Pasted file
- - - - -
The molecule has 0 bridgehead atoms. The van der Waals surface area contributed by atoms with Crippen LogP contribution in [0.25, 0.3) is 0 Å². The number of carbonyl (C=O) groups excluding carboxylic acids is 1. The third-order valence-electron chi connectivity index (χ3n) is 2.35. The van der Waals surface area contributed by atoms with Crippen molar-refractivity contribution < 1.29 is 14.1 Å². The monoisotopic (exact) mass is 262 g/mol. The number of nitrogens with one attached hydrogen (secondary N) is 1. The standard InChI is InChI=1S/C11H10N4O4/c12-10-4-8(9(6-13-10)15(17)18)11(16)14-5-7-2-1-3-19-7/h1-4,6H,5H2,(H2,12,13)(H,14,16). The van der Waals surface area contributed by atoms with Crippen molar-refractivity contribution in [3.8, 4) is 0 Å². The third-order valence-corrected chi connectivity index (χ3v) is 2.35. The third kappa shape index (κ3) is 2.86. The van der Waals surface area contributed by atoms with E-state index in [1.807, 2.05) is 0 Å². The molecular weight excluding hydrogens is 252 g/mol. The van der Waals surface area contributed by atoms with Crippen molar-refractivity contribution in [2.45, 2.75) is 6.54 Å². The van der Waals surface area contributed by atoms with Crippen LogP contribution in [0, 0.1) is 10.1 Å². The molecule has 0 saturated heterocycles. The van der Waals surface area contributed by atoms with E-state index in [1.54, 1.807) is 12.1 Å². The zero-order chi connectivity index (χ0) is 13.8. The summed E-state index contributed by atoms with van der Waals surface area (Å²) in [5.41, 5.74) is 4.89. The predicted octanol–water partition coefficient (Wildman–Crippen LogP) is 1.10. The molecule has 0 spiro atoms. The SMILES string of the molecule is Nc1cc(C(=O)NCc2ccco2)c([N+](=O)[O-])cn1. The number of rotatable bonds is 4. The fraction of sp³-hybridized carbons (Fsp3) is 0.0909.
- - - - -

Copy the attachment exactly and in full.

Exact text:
The molecule has 0 bridgehead atoms. The van der Waals surface area contributed by atoms with Crippen LogP contribution in [0.25, 0.3) is 0 Å². The number of carbonyl (C=O) groups excluding carboxylic acids is 1. The third-order valence-electron chi connectivity index (χ3n) is 2.35. The van der Waals surface area contributed by atoms with Crippen molar-refractivity contribution < 1.29 is 14.1 Å². The monoisotopic (exact) mass is 262 g/mol. The number of nitrogens with one attached hydrogen (secondary N) is 1. The standard InChI is InChI=1S/C11H10N4O4/c12-10-4-8(9(6-13-10)15(17)18)11(16)14-5-7-2-1-3-19-7/h1-4,6H,5H2,(H2,12,13)(H,14,16). The van der Waals surface area contributed by atoms with Crippen molar-refractivity contribution in [3.8, 4) is 0 Å². The third-order valence-corrected chi connectivity index (χ3v) is 2.35. The third kappa shape index (κ3) is 2.86. The van der Waals surface area contributed by atoms with E-state index in [1.807, 2.05) is 0 Å². The molecular weight excluding hydrogens is 252 g/mol. The van der Waals surface area contributed by atoms with Crippen molar-refractivity contribution in [2.45, 2.75) is 6.54 Å². The van der Waals surface area contributed by atoms with Crippen LogP contribution in [0, 0.1) is 10.1 Å². The molecule has 0 saturated heterocycles. The van der Waals surface area contributed by atoms with E-state index in [1.54, 1.807) is 12.1 Å². The zero-order chi connectivity index (χ0) is 13.8. The summed E-state index contributed by atoms with van der Waals surface area (Å²) in [5.41, 5.74) is 4.89. The predicted octanol–water partition coefficient (Wildman–Crippen LogP) is 1.10. The molecule has 0 spiro atoms. The SMILES string of the molecule is Nc1cc(C(=O)NCc2ccco2)c([N+](=O)[O-])cn1. The number of rotatable bonds is 4. The fraction of sp³-hybridized carbons (Fsp3) is 0.0909.